The terms tax credits and tax deductions are often used interchangeably, but there is a difference. If you are going to take advantage of credits and deductions, it’s important to know what the difference is.
Tax Credits directly reduce the amount of tax you pay while tax deductions reduce your taxable income.
If you earned $125,000 last year and can deduct $10,000, your taxable income would be reduced to $115,000. If you lived in Ontario, your deduction would save you just over $4,000 in taxes. On the other hand, a $10,000 tax credit would only be worth $2,105.
The above seems to suggest that deductions are always better than tax credits, but not always: A tax credit and deduction would result in the same savings if you earned $35,000.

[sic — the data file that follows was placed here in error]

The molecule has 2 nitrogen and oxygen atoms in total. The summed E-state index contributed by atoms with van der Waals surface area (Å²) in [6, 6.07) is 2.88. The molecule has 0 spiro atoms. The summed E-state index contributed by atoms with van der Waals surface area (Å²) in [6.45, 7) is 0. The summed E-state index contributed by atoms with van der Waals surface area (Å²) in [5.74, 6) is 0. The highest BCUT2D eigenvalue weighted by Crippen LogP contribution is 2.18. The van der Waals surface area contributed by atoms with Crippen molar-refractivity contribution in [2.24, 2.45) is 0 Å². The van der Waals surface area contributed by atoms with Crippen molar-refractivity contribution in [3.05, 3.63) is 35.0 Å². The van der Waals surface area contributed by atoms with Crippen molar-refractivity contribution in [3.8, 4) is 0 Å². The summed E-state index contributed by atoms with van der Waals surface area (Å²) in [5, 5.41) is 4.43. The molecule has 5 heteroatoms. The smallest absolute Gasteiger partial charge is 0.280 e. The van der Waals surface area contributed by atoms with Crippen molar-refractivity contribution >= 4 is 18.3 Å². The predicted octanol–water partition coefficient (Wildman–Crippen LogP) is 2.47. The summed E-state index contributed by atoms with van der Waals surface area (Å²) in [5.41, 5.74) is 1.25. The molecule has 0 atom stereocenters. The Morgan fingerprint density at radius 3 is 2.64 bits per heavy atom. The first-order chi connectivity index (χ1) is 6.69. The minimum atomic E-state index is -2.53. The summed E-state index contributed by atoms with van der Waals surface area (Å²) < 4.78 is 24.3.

Non-Refundable Tax Credits
Many of the tax credits available are non-refundable tax credits. Non-refundable tax credits can only be used to reduce taxes payable to zero. They cannot be used to create a tax refund from the excess: That is, it can only be used to refund any tax you already paid.
Tax Credit Amount vs. Actual Tax Credit
There is a difference between the actual tax credit and the tax credit amount. The tax credit amount is what the actual tax credit is based on. The actual credit is a percentage of the credit amount expressed as the lowest tax rate.
Every Canadian is entitled to claim the Basic Personal Amount which is $10,320 for 2009. The actual federal tax credit is 15% of $10,320 or $1,548.
Provinces Have Tax Credits Also
Each province and territory has its own tax credit. Many are similar to the federal amounts but there are also some differences. Be sure you take a look at your provincial tax return to see what tax credit are available.